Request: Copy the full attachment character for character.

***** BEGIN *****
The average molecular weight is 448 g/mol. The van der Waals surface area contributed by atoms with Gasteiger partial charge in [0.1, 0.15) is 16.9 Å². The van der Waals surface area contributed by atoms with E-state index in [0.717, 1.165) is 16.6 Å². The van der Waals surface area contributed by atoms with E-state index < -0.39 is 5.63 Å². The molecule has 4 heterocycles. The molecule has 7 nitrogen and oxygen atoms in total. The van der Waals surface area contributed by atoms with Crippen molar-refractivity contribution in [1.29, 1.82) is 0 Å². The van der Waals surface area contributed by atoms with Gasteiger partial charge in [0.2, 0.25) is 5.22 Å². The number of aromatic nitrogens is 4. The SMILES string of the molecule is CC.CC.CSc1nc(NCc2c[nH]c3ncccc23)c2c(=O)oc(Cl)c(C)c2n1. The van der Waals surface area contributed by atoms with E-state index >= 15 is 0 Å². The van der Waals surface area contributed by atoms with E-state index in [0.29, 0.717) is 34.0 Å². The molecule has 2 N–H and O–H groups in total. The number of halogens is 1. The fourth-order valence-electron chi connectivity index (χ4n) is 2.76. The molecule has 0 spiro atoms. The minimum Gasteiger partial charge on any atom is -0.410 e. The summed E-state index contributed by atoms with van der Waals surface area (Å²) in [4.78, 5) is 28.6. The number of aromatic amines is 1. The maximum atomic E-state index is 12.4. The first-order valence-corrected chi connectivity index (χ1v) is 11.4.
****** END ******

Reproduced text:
The average molecular weight is 448 g/mol. The van der Waals surface area contributed by atoms with Gasteiger partial charge in [0.1, 0.15) is 16.9 Å². The van der Waals surface area contributed by atoms with E-state index in [0.717, 1.165) is 16.6 Å². The van der Waals surface area contributed by atoms with E-state index < -0.39 is 5.63 Å². The molecule has 4 heterocycles. The molecule has 7 nitrogen and oxygen atoms in total. The van der Waals surface area contributed by atoms with Crippen molar-refractivity contribution in [1.29, 1.82) is 0 Å². The van der Waals surface area contributed by atoms with Gasteiger partial charge in [0.2, 0.25) is 5.22 Å². The number of aromatic nitrogens is 4. The SMILES string of the molecule is CC.CC.CSc1nc(NCc2c[nH]c3ncccc23)c2c(=O)oc(Cl)c(C)c2n1. The van der Waals surface area contributed by atoms with E-state index >= 15 is 0 Å². The van der Waals surface area contributed by atoms with E-state index in [0.29, 0.717) is 34.0 Å². The molecule has 2 N–H and O–H groups in total. The number of halogens is 1. The fourth-order valence-electron chi connectivity index (χ4n) is 2.76. The molecule has 0 spiro atoms. The minimum Gasteiger partial charge on any atom is -0.410 e. The summed E-state index contributed by atoms with van der Waals surface area (Å²) in [4.78, 5) is 28.6. The number of aromatic amines is 1. The maximum atomic E-state index is 12.4. The first-order valence-corrected chi connectivity index (χ1v) is 11.4.